any more helpful than that of the jurors themselves; but there is a danger that they
may think it does”
Expert evidence presented to the Court
should . ..
1. Be the independent product of the expert uninfluenced as to the form or content of legislation
2. Provide an independent unbiased assistance.
3. State the facts and assumptions and not omit material facts that could
detract from concluded opinion.
4. Make it clear when a question or issues falls outside area of expertise
5. Be properly researched and if not state that
6. Communicate to the other sideany change of view that occurs after exchange of reports
7. Provide the evidence such as photographs etc to the opposite side at the same time as exchange of reports
Head injury in children – complex and frequently raises the question of abuse
Main question – “Is the injury consistent with the story”?
“ The clinical history is perhaps the single most important clinical tool available to clinicians and to reject the carer’s version of events in favour of another requires the highest possible level of medical evidence. After all, the Doctor is effectively accusing the carer of lying”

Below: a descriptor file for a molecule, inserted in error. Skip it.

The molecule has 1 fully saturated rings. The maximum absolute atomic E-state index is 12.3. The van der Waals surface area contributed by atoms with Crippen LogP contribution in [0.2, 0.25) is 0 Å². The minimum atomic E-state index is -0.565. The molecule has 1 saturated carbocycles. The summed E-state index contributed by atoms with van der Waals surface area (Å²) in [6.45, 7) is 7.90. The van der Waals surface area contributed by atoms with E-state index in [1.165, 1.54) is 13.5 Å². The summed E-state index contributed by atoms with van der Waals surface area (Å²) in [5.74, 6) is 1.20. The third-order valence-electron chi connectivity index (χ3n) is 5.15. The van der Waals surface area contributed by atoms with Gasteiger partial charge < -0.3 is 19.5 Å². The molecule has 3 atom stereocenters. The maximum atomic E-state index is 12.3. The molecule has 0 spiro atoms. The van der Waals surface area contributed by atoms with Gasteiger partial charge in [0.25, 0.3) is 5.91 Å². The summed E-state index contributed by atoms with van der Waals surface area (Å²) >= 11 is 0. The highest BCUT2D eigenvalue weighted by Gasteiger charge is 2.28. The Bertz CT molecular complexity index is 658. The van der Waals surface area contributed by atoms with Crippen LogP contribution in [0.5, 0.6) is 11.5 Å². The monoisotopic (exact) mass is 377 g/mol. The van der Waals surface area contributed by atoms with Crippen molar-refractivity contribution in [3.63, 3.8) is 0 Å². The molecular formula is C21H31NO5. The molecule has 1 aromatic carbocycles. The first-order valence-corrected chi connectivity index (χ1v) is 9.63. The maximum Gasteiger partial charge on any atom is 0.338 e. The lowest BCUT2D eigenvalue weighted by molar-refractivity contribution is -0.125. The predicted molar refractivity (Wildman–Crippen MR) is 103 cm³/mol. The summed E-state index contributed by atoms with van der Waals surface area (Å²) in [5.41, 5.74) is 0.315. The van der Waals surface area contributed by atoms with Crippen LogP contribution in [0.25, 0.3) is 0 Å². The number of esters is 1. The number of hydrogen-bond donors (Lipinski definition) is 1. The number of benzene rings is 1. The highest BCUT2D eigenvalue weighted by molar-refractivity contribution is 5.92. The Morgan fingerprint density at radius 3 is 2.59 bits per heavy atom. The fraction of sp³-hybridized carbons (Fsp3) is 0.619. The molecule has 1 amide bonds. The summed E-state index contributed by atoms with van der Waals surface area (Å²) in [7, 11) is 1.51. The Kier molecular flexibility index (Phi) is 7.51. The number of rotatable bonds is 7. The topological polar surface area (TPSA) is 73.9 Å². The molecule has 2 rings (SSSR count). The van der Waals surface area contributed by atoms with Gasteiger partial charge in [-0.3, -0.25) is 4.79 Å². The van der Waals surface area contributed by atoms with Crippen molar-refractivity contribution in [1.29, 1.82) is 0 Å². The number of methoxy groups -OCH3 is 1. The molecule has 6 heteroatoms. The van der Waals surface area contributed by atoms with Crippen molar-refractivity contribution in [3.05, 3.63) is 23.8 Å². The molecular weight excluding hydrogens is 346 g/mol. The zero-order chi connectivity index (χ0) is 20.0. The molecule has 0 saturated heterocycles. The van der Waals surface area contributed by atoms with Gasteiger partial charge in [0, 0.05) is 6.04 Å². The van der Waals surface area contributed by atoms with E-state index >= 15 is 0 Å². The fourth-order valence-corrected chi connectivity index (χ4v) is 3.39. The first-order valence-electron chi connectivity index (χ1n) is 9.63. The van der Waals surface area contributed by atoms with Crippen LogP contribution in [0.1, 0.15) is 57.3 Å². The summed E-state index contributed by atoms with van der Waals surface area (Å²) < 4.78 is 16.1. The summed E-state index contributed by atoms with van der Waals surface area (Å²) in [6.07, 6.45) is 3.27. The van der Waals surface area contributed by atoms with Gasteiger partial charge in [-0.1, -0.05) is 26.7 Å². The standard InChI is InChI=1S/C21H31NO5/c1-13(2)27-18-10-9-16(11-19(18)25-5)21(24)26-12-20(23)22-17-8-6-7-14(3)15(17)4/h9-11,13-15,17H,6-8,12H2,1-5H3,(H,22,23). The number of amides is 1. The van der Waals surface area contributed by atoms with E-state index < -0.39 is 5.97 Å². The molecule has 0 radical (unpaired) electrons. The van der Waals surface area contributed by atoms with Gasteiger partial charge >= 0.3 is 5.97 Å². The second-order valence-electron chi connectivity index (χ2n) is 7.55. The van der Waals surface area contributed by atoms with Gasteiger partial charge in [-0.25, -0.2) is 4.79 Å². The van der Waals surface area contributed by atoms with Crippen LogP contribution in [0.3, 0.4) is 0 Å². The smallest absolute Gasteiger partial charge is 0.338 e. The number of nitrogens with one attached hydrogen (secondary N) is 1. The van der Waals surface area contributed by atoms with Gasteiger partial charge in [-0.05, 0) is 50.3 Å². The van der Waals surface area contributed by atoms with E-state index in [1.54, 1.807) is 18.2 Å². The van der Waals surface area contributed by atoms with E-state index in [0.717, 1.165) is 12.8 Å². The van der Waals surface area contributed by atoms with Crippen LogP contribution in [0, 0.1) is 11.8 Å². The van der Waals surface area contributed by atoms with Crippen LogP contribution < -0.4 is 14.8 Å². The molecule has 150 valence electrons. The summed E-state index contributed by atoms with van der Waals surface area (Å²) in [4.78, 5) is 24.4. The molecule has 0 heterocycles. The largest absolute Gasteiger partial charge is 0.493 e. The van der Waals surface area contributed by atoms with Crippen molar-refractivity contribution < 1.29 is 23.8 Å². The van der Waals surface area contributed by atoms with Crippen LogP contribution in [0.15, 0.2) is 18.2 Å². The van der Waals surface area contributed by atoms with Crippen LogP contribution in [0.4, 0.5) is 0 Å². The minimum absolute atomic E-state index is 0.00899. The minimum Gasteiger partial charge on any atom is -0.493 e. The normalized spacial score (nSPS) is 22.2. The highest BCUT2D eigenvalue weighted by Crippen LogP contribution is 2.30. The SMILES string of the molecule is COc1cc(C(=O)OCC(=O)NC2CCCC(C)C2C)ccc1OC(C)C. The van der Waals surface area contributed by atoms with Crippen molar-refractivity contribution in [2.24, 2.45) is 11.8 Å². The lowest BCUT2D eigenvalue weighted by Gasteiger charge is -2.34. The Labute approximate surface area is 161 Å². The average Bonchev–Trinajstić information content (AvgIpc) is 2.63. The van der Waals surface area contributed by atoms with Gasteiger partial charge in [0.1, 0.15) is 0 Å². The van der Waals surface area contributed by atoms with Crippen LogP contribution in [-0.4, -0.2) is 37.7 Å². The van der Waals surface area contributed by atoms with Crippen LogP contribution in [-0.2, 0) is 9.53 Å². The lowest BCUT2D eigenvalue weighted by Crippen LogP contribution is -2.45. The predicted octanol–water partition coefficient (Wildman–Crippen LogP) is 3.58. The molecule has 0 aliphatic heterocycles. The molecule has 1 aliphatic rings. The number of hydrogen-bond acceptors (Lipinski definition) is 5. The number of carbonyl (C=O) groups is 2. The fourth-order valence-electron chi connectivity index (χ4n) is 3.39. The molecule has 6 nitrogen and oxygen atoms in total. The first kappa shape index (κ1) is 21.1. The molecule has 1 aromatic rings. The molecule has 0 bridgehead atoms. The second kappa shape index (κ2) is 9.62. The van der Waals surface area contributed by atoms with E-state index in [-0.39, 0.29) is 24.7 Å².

R v Lorraine Harris, Raymond Charles Rock, Alan Barry, Joseph Cherry, MichaelIan Foulder. Supreme Court of
Judicature Court of Appeal (Criminal Division). July 2005
Picture of child abuse complex but 3 factors are thought to lead to increased risk
Child factors – behavioural problems
Parental factors – mental health problems, alcohol or drug addiction
Socio-situational - single parent, new partner, unemplyoment
What is Shaken Baby Syndrome ???
Accepted definition depends on a triad of encephalopathy, subdural and retinal haemorrhages
The phrase ‘Shaken Baby Syndrome’
evokes a powerful image of abuse, in which the carer shakes the child sufficiently to cause whiplash forces resulting in subdural and retinal bleeding
Shaken Baby Syndrome is an area where the opportunity
for scientific experimentation and controlled trials do not exist but in